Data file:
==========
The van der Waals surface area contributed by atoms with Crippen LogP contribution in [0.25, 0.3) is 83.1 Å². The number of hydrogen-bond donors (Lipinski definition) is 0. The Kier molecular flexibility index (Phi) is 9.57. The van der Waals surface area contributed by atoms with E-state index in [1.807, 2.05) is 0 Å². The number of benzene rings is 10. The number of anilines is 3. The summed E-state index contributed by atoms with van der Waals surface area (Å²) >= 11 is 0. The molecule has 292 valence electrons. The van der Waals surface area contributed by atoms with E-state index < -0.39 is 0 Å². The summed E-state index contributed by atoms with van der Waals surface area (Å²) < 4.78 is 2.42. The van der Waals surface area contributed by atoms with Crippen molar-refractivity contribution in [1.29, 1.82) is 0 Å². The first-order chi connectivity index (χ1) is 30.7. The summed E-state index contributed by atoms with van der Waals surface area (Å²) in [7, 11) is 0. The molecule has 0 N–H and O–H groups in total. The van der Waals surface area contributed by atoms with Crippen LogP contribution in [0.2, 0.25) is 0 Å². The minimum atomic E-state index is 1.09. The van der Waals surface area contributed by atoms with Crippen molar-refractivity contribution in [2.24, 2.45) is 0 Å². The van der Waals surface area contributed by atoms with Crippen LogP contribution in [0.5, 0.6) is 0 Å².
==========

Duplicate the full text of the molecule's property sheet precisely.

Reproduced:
The van der Waals surface area contributed by atoms with Crippen LogP contribution in [0.25, 0.3) is 83.1 Å². The number of hydrogen-bond donors (Lipinski definition) is 0. The Kier molecular flexibility index (Phi) is 9.57. The van der Waals surface area contributed by atoms with E-state index in [1.807, 2.05) is 0 Å². The number of benzene rings is 10. The number of anilines is 3. The summed E-state index contributed by atoms with van der Waals surface area (Å²) >= 11 is 0. The molecule has 292 valence electrons. The van der Waals surface area contributed by atoms with E-state index < -0.39 is 0 Å². The summed E-state index contributed by atoms with van der Waals surface area (Å²) < 4.78 is 2.42. The van der Waals surface area contributed by atoms with Crippen molar-refractivity contribution in [1.29, 1.82) is 0 Å². The first-order chi connectivity index (χ1) is 30.7. The summed E-state index contributed by atoms with van der Waals surface area (Å²) in [7, 11) is 0. The molecule has 0 N–H and O–H groups in total. The van der Waals surface area contributed by atoms with Crippen LogP contribution in [0.2, 0.25) is 0 Å². The minimum atomic E-state index is 1.09. The van der Waals surface area contributed by atoms with Crippen molar-refractivity contribution in [2.24, 2.45) is 0 Å². The van der Waals surface area contributed by atoms with Crippen LogP contribution in [0.5, 0.6) is 0 Å².